Authorities arrested six suspects Wednesday morning and raided several properties in Dresden after discovering plans to assassinate Saxony’s pro-vaccine governor Michael Kretschmer, state police said.
The suspects are members of a Telegram chat group called “Dresden Offline Networking”, in which they are alleged to have planned a “serious state-threatening crime” according to a police statement.
“Members of the chat group, who have in common anti-vaccination, against the state and current policies to combat the pandemic, stated in the chat group and in non-virtual meetings plans to assassinate the governor of Saxony and other members of the state government of Saxony,” it said.
Politicians and media have also reportedly received packages of raw meat and threats from alleged anti-vaxxers in recent days, said Heidi Vogt, spokeswoman for the Berlin police. The letters in the packages contain reports that the meat in them was poisonous and that more such shipments will follow if mandatory vaccinations are introduced in Germany. The meat turned out to be safe, Vogt said.
Scholz, who took office on December 8, used his first statement to parliament to denounce the actions of a “small minority of outraged extremists”.
“We will counter this small minority of people full of hatred, who are attacking us all with torches, violence and threats of murder, with all the instruments of our democratic state based on the rule of law. Our democracy is a combative democracy,” Scholz said, receiving applause from a chorus of lawmakers.
Scholz recently said he is in favor of mandatory vaccinations in Germany and wants a law to be drafted that can be voted on by parliament at the end of February.
Vaccinations will be mandatory from March 16 for people who work in hospitals, nursing homes and other medical practices.
Protests against restrictions on unvaccinated people and plans to make shots mandatory for some groups in Germany have grown more violent of late, with more attacks on doctors, politicians and journalists, Reuters reports.
Scholz said that while Germany welcomes vigorous debate over the government’s response to Covid-19, political disagreements should be seen as distinct from “the denial of reality, absurd conspiracy theories, wanton misinformation and violent extremism”.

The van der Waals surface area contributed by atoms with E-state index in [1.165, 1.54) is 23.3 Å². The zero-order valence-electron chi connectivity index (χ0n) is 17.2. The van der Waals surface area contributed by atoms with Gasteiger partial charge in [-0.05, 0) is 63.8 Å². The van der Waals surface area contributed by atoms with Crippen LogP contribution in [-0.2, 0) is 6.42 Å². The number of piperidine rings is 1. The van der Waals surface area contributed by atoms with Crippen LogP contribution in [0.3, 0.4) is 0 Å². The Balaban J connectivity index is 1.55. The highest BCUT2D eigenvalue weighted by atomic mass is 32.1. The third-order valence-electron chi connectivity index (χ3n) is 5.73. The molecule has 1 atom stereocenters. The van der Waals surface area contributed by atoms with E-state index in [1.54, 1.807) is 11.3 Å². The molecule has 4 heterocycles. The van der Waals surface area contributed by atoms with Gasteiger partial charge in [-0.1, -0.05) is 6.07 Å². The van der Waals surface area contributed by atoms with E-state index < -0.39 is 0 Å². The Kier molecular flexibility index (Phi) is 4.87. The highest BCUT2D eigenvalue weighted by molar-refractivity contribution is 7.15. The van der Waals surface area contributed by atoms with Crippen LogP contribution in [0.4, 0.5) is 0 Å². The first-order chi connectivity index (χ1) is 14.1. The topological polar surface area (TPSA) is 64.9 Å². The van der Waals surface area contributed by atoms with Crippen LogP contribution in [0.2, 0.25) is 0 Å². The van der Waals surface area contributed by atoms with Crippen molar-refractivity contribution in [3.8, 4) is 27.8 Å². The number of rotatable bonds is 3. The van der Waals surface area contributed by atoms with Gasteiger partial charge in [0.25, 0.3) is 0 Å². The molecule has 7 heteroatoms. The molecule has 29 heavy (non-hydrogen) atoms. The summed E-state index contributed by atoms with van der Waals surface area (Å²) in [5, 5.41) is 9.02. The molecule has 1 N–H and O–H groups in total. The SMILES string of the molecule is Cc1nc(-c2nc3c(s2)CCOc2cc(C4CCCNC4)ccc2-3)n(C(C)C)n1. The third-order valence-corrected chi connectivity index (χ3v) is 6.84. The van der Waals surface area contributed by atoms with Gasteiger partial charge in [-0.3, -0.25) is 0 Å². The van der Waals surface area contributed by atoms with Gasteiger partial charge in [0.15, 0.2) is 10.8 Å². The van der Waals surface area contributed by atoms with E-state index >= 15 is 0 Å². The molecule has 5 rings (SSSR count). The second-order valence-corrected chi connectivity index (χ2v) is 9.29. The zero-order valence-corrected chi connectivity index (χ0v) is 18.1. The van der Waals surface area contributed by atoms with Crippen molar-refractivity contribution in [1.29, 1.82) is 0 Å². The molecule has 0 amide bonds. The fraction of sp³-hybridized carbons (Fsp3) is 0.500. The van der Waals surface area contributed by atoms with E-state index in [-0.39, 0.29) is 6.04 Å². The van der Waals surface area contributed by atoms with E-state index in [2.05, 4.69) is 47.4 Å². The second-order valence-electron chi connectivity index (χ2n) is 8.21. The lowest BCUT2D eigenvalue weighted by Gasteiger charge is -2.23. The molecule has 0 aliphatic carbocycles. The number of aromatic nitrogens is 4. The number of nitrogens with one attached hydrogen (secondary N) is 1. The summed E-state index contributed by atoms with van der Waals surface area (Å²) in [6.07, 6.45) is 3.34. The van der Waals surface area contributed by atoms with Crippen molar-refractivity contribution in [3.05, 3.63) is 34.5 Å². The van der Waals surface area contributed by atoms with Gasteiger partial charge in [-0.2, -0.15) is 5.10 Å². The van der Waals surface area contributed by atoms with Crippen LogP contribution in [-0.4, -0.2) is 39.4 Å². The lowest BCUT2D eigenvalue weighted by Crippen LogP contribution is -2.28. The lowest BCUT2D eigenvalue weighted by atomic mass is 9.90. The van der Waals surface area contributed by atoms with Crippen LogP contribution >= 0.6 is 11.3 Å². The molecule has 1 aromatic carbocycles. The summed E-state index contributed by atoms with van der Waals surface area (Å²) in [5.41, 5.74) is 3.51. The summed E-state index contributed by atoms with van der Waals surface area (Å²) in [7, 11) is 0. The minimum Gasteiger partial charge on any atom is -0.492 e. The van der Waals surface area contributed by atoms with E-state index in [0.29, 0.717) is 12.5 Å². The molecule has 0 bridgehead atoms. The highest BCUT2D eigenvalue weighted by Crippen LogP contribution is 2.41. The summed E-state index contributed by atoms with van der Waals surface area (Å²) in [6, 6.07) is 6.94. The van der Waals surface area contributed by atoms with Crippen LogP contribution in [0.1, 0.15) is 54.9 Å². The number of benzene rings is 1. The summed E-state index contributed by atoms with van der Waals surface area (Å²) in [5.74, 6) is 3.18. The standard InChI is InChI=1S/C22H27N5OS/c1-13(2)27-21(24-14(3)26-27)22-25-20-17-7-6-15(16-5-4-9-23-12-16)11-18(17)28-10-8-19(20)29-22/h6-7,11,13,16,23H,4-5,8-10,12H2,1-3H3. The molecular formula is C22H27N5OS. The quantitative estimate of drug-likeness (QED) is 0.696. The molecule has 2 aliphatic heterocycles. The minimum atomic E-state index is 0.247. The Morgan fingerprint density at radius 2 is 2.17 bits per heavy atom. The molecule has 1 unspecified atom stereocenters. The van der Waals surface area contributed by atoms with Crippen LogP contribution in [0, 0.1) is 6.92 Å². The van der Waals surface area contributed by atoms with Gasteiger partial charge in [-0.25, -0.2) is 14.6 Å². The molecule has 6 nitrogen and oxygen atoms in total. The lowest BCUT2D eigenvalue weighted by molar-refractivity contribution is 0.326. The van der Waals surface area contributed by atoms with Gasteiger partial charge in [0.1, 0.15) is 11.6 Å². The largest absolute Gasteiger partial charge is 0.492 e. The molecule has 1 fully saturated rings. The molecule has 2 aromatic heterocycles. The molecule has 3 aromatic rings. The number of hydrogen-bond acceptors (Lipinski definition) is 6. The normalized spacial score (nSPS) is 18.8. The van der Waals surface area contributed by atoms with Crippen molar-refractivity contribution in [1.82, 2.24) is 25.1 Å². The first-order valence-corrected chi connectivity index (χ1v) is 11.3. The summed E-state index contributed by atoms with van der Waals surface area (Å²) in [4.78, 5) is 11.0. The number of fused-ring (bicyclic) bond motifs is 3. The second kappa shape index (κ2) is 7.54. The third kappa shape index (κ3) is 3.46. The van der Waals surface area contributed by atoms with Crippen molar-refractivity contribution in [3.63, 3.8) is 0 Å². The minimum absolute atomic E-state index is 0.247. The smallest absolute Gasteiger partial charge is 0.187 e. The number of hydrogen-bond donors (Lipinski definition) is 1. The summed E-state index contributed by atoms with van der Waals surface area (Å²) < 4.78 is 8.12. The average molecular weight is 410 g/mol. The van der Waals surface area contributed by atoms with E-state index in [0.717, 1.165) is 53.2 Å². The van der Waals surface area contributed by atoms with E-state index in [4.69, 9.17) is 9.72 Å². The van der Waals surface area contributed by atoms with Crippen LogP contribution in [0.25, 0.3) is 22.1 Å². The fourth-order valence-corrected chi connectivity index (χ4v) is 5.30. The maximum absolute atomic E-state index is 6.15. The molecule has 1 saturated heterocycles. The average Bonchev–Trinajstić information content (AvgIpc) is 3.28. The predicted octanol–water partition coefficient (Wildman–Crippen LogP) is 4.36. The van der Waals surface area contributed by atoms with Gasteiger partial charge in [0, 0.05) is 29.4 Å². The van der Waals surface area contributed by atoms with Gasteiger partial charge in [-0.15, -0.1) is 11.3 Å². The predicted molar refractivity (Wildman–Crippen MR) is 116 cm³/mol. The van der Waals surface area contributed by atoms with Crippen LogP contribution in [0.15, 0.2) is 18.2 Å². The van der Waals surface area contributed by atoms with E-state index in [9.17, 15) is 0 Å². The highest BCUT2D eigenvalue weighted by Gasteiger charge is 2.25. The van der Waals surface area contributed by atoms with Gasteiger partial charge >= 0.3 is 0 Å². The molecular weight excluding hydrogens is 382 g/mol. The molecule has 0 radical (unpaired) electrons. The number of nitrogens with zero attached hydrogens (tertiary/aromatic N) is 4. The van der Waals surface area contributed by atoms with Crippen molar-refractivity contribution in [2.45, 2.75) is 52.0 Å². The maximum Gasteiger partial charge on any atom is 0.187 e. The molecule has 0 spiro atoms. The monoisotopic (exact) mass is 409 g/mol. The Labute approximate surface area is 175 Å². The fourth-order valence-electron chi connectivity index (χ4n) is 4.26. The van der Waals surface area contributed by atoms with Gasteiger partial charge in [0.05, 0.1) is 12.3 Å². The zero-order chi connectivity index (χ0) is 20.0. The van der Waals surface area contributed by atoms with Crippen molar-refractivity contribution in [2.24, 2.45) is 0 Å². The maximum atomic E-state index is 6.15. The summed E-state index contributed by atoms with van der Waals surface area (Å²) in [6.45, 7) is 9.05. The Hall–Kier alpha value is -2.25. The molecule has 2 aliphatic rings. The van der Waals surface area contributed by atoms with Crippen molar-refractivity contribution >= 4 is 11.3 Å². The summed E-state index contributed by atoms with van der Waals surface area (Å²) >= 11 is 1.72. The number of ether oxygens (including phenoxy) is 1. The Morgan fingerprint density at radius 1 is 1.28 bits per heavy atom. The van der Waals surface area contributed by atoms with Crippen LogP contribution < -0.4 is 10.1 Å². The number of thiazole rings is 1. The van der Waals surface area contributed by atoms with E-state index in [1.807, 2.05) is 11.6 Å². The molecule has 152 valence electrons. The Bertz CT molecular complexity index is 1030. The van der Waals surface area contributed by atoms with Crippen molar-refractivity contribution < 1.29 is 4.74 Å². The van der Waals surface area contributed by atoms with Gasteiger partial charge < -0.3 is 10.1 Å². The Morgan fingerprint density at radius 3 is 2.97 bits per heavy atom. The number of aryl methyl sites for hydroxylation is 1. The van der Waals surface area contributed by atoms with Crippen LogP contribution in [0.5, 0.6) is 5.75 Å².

“To put it plainly, a small extremist minority has turned their backs not only on science, rationality and common sense, but also on our society, our democracy and our community,” Scholz said.
A murder plot discovered
Authorities began their investigation into the Telegram group after the German investigative magazine ZDF Frontal 21 first reported on the alleged murder plot last Tuesday.
The unnamed suspects are all German citizens, according to police, including five men aged 32, 34, 42, 45 and 64 and a 34-year-old woman. Evidence obtained during the ongoing investigation has so far uncovered several crossbows and other weapons.
Saxony Governor Michael Kretschmer condemned the alleged plot on his official Twitter account. “Now is the time to act. Our democracy must be defended,” Kretschmer said. “Groups on Telegram that spread division and demagoguery need to show their limits.”
Kretschmer has expressed his support for the country’s vaccination campaign and on Tuesday tweeted encouraging people to get their booster shots.
“We need a federally unified strategy against Omicron. We will expand booster shots and childhood vaccination,” he said.
Saxony, which has the second-highest number of new coronavirus cases in Germany and the lowest vaccination rate, has faced protests from opponents of coronavirus restrictions in recent weeks, according to Reuters.